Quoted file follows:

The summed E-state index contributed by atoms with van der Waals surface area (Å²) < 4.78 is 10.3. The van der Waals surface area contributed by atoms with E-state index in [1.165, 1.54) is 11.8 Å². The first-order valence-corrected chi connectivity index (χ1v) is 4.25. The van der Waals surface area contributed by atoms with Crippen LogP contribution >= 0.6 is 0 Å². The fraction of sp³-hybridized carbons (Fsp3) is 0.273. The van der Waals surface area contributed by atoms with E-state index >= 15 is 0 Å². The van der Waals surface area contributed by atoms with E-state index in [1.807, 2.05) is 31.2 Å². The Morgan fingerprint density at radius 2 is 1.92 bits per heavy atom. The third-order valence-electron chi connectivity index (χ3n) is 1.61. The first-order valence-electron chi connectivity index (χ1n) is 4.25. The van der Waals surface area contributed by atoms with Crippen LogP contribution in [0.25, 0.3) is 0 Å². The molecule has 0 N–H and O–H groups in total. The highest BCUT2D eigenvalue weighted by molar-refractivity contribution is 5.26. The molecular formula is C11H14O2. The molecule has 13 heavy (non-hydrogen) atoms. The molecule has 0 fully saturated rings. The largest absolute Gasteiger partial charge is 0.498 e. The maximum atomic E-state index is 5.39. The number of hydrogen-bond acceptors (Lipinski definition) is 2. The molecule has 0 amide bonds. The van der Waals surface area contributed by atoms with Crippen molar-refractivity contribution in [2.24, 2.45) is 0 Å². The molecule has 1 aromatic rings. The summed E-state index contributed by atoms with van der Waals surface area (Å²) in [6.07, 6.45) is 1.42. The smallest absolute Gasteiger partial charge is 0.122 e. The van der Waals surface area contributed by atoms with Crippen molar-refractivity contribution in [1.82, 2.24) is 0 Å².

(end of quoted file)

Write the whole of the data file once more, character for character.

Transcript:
The summed E-state index contributed by atoms with van der Waals surface area (Å²) < 4.78 is 10.3. The van der Waals surface area contributed by atoms with E-state index in [1.165, 1.54) is 11.8 Å². The first-order valence-corrected chi connectivity index (χ1v) is 4.25. The van der Waals surface area contributed by atoms with Crippen LogP contribution >= 0.6 is 0 Å². The fraction of sp³-hybridized carbons (Fsp3) is 0.273. The van der Waals surface area contributed by atoms with E-state index >= 15 is 0 Å². The van der Waals surface area contributed by atoms with E-state index in [1.807, 2.05) is 31.2 Å². The Morgan fingerprint density at radius 2 is 1.92 bits per heavy atom. The third-order valence-electron chi connectivity index (χ3n) is 1.61. The first-order valence-electron chi connectivity index (χ1n) is 4.25. The van der Waals surface area contributed by atoms with Crippen LogP contribution in [0.25, 0.3) is 0 Å². The molecule has 0 N–H and O–H groups in total. The highest BCUT2D eigenvalue weighted by molar-refractivity contribution is 5.26. The molecular formula is C11H14O2. The molecule has 13 heavy (non-hydrogen) atoms. The molecule has 0 fully saturated rings. The largest absolute Gasteiger partial charge is 0.498 e. The maximum atomic E-state index is 5.39. The number of hydrogen-bond acceptors (Lipinski definition) is 2. The molecule has 0 amide bonds. The van der Waals surface area contributed by atoms with Crippen molar-refractivity contribution in [2.24, 2.45) is 0 Å². The molecule has 1 aromatic rings. The summed E-state index contributed by atoms with van der Waals surface area (Å²) in [6.07, 6.45) is 1.42. The smallest absolute Gasteiger partial charge is 0.122 e. The van der Waals surface area contributed by atoms with Crippen molar-refractivity contribution in [1.82, 2.24) is 0 Å².